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Last Judgment

On the role of criticism in the end times

Courtesy of the British Library’s Catalogue of Illuminated Manuscripts

This article is adapted from this year’s acceptance speech for the Nona Balakian Citation for Excellence in Reviewing, awarded by the National Book Critics Circle.

It’s such an honor to receive an award named for Nona Balakian, a real dynamo among book review editors, on such a list of nominees, and in such a year. 2020 struck awe into the hearts of men. A new plague took almost 600,000 Americans, and we saw their end-of-life iPads waiting for them on tripods. When police took Black American lives, and we saw that on camera too, it seemed like the whole world stepped outside in solidarity and anger.

In disorienting years like this literature proliferates, in the sense that many people start talking at the same time at complete odds with one other. Plenty of that literature consists not of books but of conversation, correspondence, or arguments. These are the things literary historians look at, because they’re all made of letters, which are the stuff of the present.

A lot of excellent books succeeded, like everything on the National Book Critics Circle’s distinguished list of nominations for this year’s awards, including New Republic poetry editor Cathy Park Hong’s Minor Feelings: An Asian American Reckoning, Danez Smith’s Homie, and many more. Other books, like, say, Robin DiAngelo’s 2018 White Fragility and Jeanine Cummins’s new novel, American Dirt, were among last year’s bestsellers but taught us more through their shortcomings than their good qualities.

This is where book criticism, one of the only surviving formats for pure rhetorical gamesmanship that is still subject to rigorous editorial standards and published by a few truly mainstream publications today, can come in handy. That’s another way of saying that there’s nobody else whose job it is to help you tell the difference.

So I thought I would take this opportunity not to be incisive but complacent for a moment, and congratulate ourselves as a community and as a species on the continued existence of book reviewing.

The upside to living, or at least writing, in a constant state of “emergency” is that we begin to feel that the time for talking may be running out, and so we start to say what we mean a little more. Sometimes that’s a bad thing, depending on the person, but personally I like the explicit over the implicit: I don’t think human beings are really capable of pure honesty, let alone critics, but wild things happen when we give it a try.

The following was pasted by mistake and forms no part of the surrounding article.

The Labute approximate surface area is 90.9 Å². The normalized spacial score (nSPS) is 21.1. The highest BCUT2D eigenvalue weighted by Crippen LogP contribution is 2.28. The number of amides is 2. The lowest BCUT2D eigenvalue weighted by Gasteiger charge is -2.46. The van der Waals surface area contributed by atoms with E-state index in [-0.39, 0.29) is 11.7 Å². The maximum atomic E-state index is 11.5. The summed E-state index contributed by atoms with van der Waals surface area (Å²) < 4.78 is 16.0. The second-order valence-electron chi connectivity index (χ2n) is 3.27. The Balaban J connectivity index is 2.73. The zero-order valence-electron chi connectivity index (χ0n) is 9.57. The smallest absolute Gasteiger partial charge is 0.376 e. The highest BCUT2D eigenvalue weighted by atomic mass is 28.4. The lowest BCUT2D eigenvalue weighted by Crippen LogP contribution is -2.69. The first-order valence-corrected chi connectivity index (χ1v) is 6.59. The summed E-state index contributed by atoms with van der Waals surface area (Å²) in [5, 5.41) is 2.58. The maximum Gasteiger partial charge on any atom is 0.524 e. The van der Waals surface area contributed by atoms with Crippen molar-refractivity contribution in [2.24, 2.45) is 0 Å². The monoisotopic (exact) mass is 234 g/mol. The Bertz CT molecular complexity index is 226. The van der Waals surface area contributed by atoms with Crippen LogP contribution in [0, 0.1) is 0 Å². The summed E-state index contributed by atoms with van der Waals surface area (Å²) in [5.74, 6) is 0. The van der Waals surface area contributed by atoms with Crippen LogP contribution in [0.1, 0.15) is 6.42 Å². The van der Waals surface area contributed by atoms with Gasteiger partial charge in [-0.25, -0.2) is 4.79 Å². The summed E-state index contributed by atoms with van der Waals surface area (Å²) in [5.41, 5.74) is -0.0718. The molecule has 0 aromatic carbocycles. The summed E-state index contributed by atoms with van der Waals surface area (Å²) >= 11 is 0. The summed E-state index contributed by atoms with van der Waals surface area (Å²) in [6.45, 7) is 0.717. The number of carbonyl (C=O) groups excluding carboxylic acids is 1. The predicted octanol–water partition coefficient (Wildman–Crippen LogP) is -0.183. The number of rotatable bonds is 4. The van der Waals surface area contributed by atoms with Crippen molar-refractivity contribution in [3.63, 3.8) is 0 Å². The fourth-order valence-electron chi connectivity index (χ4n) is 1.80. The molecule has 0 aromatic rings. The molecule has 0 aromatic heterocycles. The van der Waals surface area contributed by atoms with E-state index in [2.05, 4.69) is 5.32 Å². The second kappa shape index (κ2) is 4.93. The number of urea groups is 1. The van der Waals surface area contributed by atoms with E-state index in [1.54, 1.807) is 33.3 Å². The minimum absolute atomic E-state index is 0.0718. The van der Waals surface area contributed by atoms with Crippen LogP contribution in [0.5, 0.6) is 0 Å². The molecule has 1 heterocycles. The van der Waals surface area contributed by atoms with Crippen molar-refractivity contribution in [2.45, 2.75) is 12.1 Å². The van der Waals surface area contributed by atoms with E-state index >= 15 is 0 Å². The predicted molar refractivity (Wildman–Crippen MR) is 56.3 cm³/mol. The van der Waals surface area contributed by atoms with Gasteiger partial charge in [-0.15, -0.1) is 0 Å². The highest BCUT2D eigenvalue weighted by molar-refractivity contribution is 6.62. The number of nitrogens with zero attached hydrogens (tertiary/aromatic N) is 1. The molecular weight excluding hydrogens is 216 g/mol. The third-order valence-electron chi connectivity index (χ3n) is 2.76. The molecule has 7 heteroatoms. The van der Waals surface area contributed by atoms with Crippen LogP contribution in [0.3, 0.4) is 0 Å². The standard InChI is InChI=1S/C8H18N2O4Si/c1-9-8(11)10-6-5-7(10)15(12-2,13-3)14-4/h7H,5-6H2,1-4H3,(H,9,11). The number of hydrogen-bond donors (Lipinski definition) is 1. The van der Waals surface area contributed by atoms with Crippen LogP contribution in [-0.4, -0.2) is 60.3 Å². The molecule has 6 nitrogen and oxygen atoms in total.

As I struggled for something inspiring to say about book criticism here I couldn’t help but think instead about other ends of the world, and their literature.

Wulfstan, for example, was a bishop and statesman in England of the turn of the first millennium A.D., an adviser to King Æthelfred and later to King Cnut—who ousted Æthelred, but that’s a story for another day. He’s renowned in particular for one terrifying homily, the Sermo Lupi ad Anglos, “The Sermon of the Wolf to the People,” a play on his name.

Leofan men,” it begins, “gecnawað þæt soð is.” “Beloved people! Know that this is the truth.”

Ðeos worold is on ofste and hit nealæcð þam ende.” “This world is in haste, and it nears its end.”

This word for haste, ofste, suggests that the world is itself in a hurry, and eagerly hurtling toward the apocalypse. Wulfstan goes on to explain that all the nightmares recently visited on people living in Britain, like Viking raids and plague and famine and rape and other vividly invoked disasters, were the fault of the people themselves. Their crimes have caused the bad weather, failed crops, and raised taxes.

Wulfstan also wrote at the border of a new millennium, but his talk of the end of the world is really a way for him to shape the political conversation. Anybody who can command the fear of total and imminent destruction, as the past year has abundantly shown us, has a certain kind of power available to him.

Wulfstan is famous for using no metaphors or similes whatsoever. His most remarkable stylistic trait is repeating two tautological phrases often: “oft & gelome,” meaning “often and frequently,” and “swyþe þearle,” meaning something like “very extremely.”

There’s a word for this style of narrative preaching—homiletic. There’s also an adjective for writings on the end of the world in medieval literature—eschatological. Neither captures the existential luxuriousness of Wulfstan’s style, which has a glorious self-interest to it; a sense of freedom that comes with speaking directly to the now and not to the future, because the future is not going to happen. Wulfstan knew how to write for the end times—just how he pleased.

In this story, of course, I’m the heroic preacher. But every person who takes time out of living through the apocalypse to contemplate it, not only directly but also through the contemplation of others’ contemplations, is like a Wulfstan at the end of the world, lamenting from his lectern, refusing to stop tolling the bell. Even at the very end of our tethers, in this time of every man for himself, we wrap ourselves in layers of language, for no other reason than we want to. Naked self-interest isn’t always so bad.

Before the sermon ends, it’s time to thank everybody within the NBCC, including past members, who have continued to assert in the face of some opposition that racism in general and anti-Blackness specifically are not welcome or useful. You would have thought we were past that, but it turns out we never get past anything. The present moment is all there is.